Through establishing threshold quantities, each jurisdiction is able to specify whether they believe offenders are in possession of drugs for personal use or for the purposes of supply. If the latter, the offender is liable to be tried as a drug trafficker, and faces significantly greater penalties than those for possession, including up to fifteen years imprisonment in most states.

Drug traffickers fuel the drug industry and addiction. The severity of the punishment is meant to mirror the severity of the crime – however, the current threshold system is far from infallible. According to the Australian Institute of Criminology, some drug users are at risk of being identified and charged as drug traffickers, as the ‘controversial’ threshold figures don’t accurately represent trafficable amounts.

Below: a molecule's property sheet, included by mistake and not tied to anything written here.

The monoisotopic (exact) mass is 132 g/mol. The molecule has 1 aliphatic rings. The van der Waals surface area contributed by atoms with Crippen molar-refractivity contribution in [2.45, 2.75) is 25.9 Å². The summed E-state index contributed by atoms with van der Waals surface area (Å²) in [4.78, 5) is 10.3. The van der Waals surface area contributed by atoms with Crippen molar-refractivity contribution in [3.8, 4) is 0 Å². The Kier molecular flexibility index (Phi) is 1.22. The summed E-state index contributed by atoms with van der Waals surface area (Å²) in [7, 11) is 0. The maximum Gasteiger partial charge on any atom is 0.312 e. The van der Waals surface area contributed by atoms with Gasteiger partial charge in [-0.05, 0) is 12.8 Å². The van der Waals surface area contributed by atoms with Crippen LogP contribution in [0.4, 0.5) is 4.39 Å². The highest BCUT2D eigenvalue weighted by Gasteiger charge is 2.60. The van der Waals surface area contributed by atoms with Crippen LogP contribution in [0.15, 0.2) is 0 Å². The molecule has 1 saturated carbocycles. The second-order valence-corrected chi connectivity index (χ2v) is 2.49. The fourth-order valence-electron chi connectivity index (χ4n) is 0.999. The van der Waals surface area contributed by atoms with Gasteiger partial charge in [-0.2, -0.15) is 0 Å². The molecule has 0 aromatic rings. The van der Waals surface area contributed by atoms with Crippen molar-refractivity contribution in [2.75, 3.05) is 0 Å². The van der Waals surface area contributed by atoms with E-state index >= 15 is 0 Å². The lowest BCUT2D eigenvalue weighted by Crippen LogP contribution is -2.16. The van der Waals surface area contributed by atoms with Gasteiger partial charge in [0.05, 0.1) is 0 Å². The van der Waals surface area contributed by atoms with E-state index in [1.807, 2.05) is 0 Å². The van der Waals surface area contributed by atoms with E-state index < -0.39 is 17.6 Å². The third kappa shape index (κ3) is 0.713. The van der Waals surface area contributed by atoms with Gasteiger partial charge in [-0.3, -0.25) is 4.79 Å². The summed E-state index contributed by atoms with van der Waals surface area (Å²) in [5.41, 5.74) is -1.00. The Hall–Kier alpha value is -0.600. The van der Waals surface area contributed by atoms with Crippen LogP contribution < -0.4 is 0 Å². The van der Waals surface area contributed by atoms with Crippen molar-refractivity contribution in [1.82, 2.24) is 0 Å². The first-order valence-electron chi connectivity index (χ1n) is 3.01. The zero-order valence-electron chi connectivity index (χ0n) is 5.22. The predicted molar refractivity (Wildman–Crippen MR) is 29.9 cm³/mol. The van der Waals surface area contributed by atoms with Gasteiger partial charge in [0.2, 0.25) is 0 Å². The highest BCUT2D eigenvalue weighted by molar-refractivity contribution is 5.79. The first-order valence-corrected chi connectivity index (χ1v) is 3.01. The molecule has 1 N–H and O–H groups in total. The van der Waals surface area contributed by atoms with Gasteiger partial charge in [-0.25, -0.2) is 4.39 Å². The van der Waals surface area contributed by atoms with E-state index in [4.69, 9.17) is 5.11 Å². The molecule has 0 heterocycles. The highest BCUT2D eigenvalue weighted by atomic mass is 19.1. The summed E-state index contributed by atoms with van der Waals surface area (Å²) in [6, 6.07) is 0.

On top of this, it is common for drug dealers to also be drug users. In fact, many dealers sell drugs in order to finance their own habit. According to the European Monitoring Centre for Drugs and Drug Addiction, it is a recognised behaviour, and also an offence in all EU Member States. Referred to as ‘user-dealers’ or ‘addict-pushers’, these people “occupy a middle ground between the serious offence of drug distribution and the more medical problem of drug addiction.” Judges will often take addiction into consideration when passing a sentence.

Taking all of this into consideration, the current legal system does its best to deter young people from taking excessive risks and to punish those guilty of fueling the drug trade. However, the flaws in the system mean we run a great risk of punishing the vulnerable as well as the guilty.

PARTY PLAN SELLING

What we see from patterns of drug consumption in young people is that it more closely resembles network marketing or party plan selling than the traditional “street dealing” model.

Although, to be sure, there are people that sell drugs in the streets, and there are criminals (sometimes violent criminals) involved in drug supply, the laws that we have in Australia currently to address drug supply are not in touch with the way in which young people access drugs.